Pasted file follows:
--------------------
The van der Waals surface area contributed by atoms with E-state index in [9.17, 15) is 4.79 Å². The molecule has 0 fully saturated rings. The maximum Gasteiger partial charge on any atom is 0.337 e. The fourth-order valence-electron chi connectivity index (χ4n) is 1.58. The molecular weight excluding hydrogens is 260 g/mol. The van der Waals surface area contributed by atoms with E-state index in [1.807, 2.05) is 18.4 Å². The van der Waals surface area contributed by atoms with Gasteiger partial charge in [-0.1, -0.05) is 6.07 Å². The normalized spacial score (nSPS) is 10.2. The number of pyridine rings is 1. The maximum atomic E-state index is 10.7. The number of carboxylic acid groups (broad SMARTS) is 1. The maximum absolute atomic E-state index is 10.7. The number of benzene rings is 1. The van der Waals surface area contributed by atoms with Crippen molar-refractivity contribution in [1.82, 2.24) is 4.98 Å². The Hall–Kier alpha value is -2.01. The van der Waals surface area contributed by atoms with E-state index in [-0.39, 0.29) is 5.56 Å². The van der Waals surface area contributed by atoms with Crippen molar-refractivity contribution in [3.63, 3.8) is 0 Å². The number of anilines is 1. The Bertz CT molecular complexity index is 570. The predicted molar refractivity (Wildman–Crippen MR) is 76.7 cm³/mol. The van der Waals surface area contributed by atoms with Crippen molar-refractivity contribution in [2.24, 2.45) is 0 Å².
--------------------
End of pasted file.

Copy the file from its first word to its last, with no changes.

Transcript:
The van der Waals surface area contributed by atoms with E-state index in [9.17, 15) is 4.79 Å². The molecule has 0 fully saturated rings. The maximum Gasteiger partial charge on any atom is 0.337 e. The fourth-order valence-electron chi connectivity index (χ4n) is 1.58. The molecular weight excluding hydrogens is 260 g/mol. The van der Waals surface area contributed by atoms with E-state index in [1.807, 2.05) is 18.4 Å². The van der Waals surface area contributed by atoms with Gasteiger partial charge in [-0.1, -0.05) is 6.07 Å². The normalized spacial score (nSPS) is 10.2. The number of pyridine rings is 1. The maximum atomic E-state index is 10.7. The number of carboxylic acid groups (broad SMARTS) is 1. The maximum absolute atomic E-state index is 10.7. The number of benzene rings is 1. The van der Waals surface area contributed by atoms with Crippen molar-refractivity contribution in [1.82, 2.24) is 4.98 Å². The Hall–Kier alpha value is -2.01. The van der Waals surface area contributed by atoms with E-state index in [-0.39, 0.29) is 5.56 Å². The van der Waals surface area contributed by atoms with Crippen molar-refractivity contribution in [3.63, 3.8) is 0 Å². The number of anilines is 1. The Bertz CT molecular complexity index is 570. The predicted molar refractivity (Wildman–Crippen MR) is 76.7 cm³/mol. The van der Waals surface area contributed by atoms with Crippen molar-refractivity contribution in [2.24, 2.45) is 0 Å².